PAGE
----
Diana Furchtgott-Roth is a fellow at the Hudson Institute, a Washington think-tank funded by the likes of Monsanto, Archer Daniels Midland, ConAgra Foods, DuPont and Fannie Mae. So I take her to be sympathetic to government intervention in the marketplace, especially rewarding large corporations like these who are sucking up government largesse by the bushel. So her latest article about unlimited government spending is more than a little hypocritical.
However, she does warn us about something: the continued growth of government spending in entitlements, exactly the area which is causing most people the most heartburn: programs like SNAP (Supplemental Nutritional Assistance Program), mortgage assistance and unemployment insurance. She says these programs are incentives not to work:
Since 2002 the labor force participation rate of workers 55 and over has increased by 6 percentage points, whereas the labor force participation rate of workers aged 16 to 24 and workers aged 25 to 54 has been declining. The biggest
decline in labor force participation rates can be observed for workers aged 16 to 24.
This is the result of perverse incentives (some would say they are intended) that cause people to decide that it’s better to keep their government checks coming in rather than go to work. She quotes author Casey Mulligan who concluded the same thing, “that the expansion in entitlement programs since 2007, such as unemployment insurance, the Supplemental Nutritional Assistance Program (formerly food stamps), mortgage assistance, and other means tested programs, have discouraged people from working.”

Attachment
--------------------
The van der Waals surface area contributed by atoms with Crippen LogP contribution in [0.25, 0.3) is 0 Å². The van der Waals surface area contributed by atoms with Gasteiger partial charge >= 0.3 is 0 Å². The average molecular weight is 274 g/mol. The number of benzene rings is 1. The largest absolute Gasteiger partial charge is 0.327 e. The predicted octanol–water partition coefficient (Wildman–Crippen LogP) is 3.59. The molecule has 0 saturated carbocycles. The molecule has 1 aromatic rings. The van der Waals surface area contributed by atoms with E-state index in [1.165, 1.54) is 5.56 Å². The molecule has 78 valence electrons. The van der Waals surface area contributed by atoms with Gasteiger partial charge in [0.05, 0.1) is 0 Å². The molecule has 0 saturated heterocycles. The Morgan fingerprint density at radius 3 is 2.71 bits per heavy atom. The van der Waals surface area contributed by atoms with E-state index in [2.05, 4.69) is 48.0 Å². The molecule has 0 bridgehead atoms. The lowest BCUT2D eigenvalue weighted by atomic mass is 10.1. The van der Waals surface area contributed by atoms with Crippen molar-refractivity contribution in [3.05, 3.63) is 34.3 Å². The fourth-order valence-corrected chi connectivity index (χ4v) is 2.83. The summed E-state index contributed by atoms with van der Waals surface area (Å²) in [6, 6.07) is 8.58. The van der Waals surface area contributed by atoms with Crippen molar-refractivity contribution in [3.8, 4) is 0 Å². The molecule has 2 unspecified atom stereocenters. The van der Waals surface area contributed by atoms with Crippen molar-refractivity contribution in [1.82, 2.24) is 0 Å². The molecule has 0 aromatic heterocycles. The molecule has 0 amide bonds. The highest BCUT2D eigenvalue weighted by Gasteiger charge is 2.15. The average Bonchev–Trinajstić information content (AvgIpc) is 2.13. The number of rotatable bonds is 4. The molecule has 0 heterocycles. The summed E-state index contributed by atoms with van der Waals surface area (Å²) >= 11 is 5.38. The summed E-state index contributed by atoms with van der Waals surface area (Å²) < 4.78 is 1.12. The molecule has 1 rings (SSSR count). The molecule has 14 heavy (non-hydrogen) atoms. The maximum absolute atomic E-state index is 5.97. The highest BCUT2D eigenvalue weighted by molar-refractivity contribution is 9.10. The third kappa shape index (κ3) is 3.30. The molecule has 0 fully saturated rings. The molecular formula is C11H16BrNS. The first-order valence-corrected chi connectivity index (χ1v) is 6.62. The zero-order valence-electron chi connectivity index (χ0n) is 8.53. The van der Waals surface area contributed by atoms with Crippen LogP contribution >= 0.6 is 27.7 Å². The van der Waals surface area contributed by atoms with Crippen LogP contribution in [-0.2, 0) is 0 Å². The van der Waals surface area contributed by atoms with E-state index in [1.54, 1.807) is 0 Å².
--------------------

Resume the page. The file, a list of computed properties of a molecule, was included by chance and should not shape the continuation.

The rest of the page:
Such perverse incentives can also be measured by the labor force participation rate, which was nearly 64% in the year 2000, but now is below 60%. She notes than unemployment insurance benefits have expanded from 26 weeks to 99 weeks, and that SNAP – the old food stamp program – has just been increased, with no time limit.
Then she raises this question: “Will we follow the 27 countries of the European Union, where benefits are generous [but] federal outlays as a percent of GDP average 49%? [Or] will we return to an era of personal responsibility where entitlements were [just] for the poor?”
It’s funny how she can see the speck in someone else’s eye and not see the plank in her own.